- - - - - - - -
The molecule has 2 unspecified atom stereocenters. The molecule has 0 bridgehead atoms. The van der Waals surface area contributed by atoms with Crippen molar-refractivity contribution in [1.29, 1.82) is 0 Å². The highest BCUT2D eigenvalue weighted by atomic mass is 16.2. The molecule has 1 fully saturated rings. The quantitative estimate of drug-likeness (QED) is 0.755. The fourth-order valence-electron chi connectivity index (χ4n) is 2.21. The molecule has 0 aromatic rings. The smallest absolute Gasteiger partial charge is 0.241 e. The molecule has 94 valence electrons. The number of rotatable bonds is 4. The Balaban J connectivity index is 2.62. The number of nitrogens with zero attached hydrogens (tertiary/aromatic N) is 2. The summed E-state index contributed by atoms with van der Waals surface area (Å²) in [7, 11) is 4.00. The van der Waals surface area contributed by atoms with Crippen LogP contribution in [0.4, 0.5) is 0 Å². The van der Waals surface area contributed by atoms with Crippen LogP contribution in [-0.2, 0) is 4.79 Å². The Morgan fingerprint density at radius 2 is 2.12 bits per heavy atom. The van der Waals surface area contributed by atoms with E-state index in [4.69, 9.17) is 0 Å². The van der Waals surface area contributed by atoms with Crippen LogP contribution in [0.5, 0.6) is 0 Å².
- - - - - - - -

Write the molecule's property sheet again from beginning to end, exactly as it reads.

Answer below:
The molecule has 2 unspecified atom stereocenters. The molecule has 0 bridgehead atoms. The van der Waals surface area contributed by atoms with Crippen molar-refractivity contribution in [1.29, 1.82) is 0 Å². The highest BCUT2D eigenvalue weighted by atomic mass is 16.2. The molecule has 1 fully saturated rings. The quantitative estimate of drug-likeness (QED) is 0.755. The fourth-order valence-electron chi connectivity index (χ4n) is 2.21. The molecule has 0 aromatic rings. The smallest absolute Gasteiger partial charge is 0.241 e. The molecule has 94 valence electrons. The number of rotatable bonds is 4. The Balaban J connectivity index is 2.62. The number of nitrogens with zero attached hydrogens (tertiary/aromatic N) is 2. The summed E-state index contributed by atoms with van der Waals surface area (Å²) in [7, 11) is 4.00. The van der Waals surface area contributed by atoms with Crippen LogP contribution in [0.4, 0.5) is 0 Å². The van der Waals surface area contributed by atoms with Crippen LogP contribution in [-0.2, 0) is 4.79 Å². The Morgan fingerprint density at radius 2 is 2.12 bits per heavy atom. The van der Waals surface area contributed by atoms with E-state index in [4.69, 9.17) is 0 Å². The van der Waals surface area contributed by atoms with Crippen LogP contribution in [0.5, 0.6) is 0 Å².